Aereo, the Web TV service that gets its day in court today, says that if it loses its case, the Internet itself could be imperiled.

So let’s say Aereo ends up winning, and the cloud computing services everyone uses today are safe for the future.

What about Aereo’s future?

That will still be very much an open question. CEO Chet Kanojia will have won the right to sell Web access to broadcast TV programs, without paying for them himself. That doesn’t mean he’s going to have a successful business.

Kanojia is too smart to say otherwise. He says that if he wins his fight in the U.S. Supreme Court, Aereo will raise more money, and spend that money making its service available to more people, in more cities.

In the past, Kanojia argued that once he got legal clearance, he would be able to add more programming options to Aereo’s lineup, presumably from programmers who didn’t have any interest in upsetting the likes of CBS, 21st Century Fox and Disney, who are suing him.* And for a while, he floated the notion that he’d be able to add more programming even without legal clearance.

But aside from a deal to carry Bloomberg TV’s programming, Kanojia hasn’t added anything beyond the over-the-air stuff he is pulling down via his famously tiny antennas. Now he says that’s not a priority.

“For us it’s a focus question. We’ll stay put until we have a wide enough distribution base,” he says. “I don’t want to be in the business of buying wholesale content and retailing it to consumers. That doesn’t make sense in the long term.”

So that means people can use Aereo to watch “The Good Wife” on CBS and NFL games on Fox, but not “Mad Men” on AMC or “Monday Night Football” on ESPN.

Are those options, even paired with whatever you can get from the likes of Netflix and Amazon, enough to satisfy lots of people? People rail about paying for cable TV, but they also watch a lot of cable TV — and they watch a lot more programming on cable than they do on broadcast.

And while the TV guys’ threats to abandon their enormously valuable broadcast spectrum and move their shows entirely over to cable has little credibility, they certainly could move some of their shows off broadcast.

After all, they’ve been doing it for years — particularly when it comes to big time sports. If you wanted to watch Wisconsin/Kentucky and UConn/Florida in the semifinals of this year’s March Madness tournament, you couldn’t watch it on Aereo.

It will also be interesting to see how Aereo’s distribution push goes. Right now you can watch Aereo using a Web browser, on an app designed for Android devices, and there are plans for an app on Google’s Chromecast stick.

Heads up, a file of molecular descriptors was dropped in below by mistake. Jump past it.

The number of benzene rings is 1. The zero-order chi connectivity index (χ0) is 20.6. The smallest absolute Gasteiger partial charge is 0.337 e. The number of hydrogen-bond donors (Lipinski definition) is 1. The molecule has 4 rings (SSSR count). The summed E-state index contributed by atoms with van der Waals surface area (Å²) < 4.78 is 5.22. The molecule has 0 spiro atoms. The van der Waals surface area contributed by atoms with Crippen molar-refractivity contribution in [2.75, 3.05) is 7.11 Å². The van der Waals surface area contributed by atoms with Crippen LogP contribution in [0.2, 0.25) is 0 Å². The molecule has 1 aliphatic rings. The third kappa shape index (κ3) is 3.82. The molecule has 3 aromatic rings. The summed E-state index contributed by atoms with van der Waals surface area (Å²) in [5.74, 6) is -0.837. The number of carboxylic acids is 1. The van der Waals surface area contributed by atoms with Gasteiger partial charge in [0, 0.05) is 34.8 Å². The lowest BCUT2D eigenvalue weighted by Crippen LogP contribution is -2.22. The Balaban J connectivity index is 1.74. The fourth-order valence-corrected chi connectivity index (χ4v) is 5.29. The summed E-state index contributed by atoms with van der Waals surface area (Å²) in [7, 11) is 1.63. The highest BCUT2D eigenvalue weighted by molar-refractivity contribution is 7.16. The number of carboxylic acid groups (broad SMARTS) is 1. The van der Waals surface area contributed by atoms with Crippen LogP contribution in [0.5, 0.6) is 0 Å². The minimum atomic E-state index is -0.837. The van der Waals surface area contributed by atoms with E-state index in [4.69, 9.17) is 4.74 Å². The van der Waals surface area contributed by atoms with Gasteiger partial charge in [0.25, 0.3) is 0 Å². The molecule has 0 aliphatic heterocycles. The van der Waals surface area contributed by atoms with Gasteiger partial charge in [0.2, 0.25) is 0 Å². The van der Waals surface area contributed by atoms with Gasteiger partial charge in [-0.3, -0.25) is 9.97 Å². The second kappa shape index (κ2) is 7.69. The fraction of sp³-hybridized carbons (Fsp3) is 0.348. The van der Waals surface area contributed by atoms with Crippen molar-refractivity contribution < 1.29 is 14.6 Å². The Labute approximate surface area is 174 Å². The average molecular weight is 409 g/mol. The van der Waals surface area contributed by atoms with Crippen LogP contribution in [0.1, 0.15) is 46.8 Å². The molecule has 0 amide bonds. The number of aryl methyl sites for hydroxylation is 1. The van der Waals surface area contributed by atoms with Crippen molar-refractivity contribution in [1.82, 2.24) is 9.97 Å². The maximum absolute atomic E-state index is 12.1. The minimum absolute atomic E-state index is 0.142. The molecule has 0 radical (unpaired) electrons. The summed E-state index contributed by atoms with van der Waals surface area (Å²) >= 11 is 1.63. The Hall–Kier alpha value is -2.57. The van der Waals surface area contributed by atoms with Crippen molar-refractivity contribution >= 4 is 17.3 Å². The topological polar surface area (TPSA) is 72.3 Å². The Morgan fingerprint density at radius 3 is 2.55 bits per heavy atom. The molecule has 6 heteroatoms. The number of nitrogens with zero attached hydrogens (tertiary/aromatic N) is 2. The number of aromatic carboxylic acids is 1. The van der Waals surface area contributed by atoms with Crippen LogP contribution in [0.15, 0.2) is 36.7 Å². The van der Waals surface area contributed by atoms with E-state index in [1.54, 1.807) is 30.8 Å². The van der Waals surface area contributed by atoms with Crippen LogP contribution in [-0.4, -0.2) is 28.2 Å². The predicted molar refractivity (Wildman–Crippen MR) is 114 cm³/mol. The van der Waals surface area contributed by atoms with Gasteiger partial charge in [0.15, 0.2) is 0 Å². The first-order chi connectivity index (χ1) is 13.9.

But Aereo doesn’t have dedicated shelf space on most of the big Web TV devices its potential users are likely to use, like Microsoft’s Xbox or Sony’s PlayStation. There is a dedicated Aereo app on the Roku box, but you have to know where to look for it — it’s in the equivalent of a brown paper bag, along with the porn.

Kanojia says those deals will get much easier to come by once he has legal cover. “The general sense I get, across the board, is `We really like it, we like what you’re doing, but we don’t want to [work with you] and then have to stop. So let’s just wait until we can go at it hard,'” Kanojia says.

Once that happens, Kanojia says, he’ll have a product that could eventually attract 5 percent of the TV-watching market. “That would be a very meaningful business for us.”

It’s impossible to figure out just how realistic that is, in part because Aereo refuses to hand out any numbers about its subscriber base so far. When will they? “When we file our S-1″ — the papers that the company would file before it went public, an Aereo investor once told me.

In New York Times columnist David Carr’s very nice piece about what’s at stake today, Kanojia refers to Aereo as “the Sony Betamax of this century”.

His investors would hate it if that turns out to be true. Because with Betamax, Sony won a landmark decision allowing customers to record TV in their own homes — but lost the battle in the marketplace. If Aereo wins in court, it will still have a long way to go.

*NBCUniversal, which is also suing Aereo, is a minority investor in Re/code.

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1 comments
J. S. Greenfield
J. S. Greenfield

"And for a while, he floated the notion that he’d be able to add more programming even without legal clearance."

This is poorly phrased.  It makes it sound as if you are saying that Kanojia claimed he could incorporate non-broadcast content without actually negotiating carriage agreements for that content.  Only after reading the linked article twice to confirm that it suggested no such thing did I realize that you presumably meant "...without legal clearance of the broadcast access offering."

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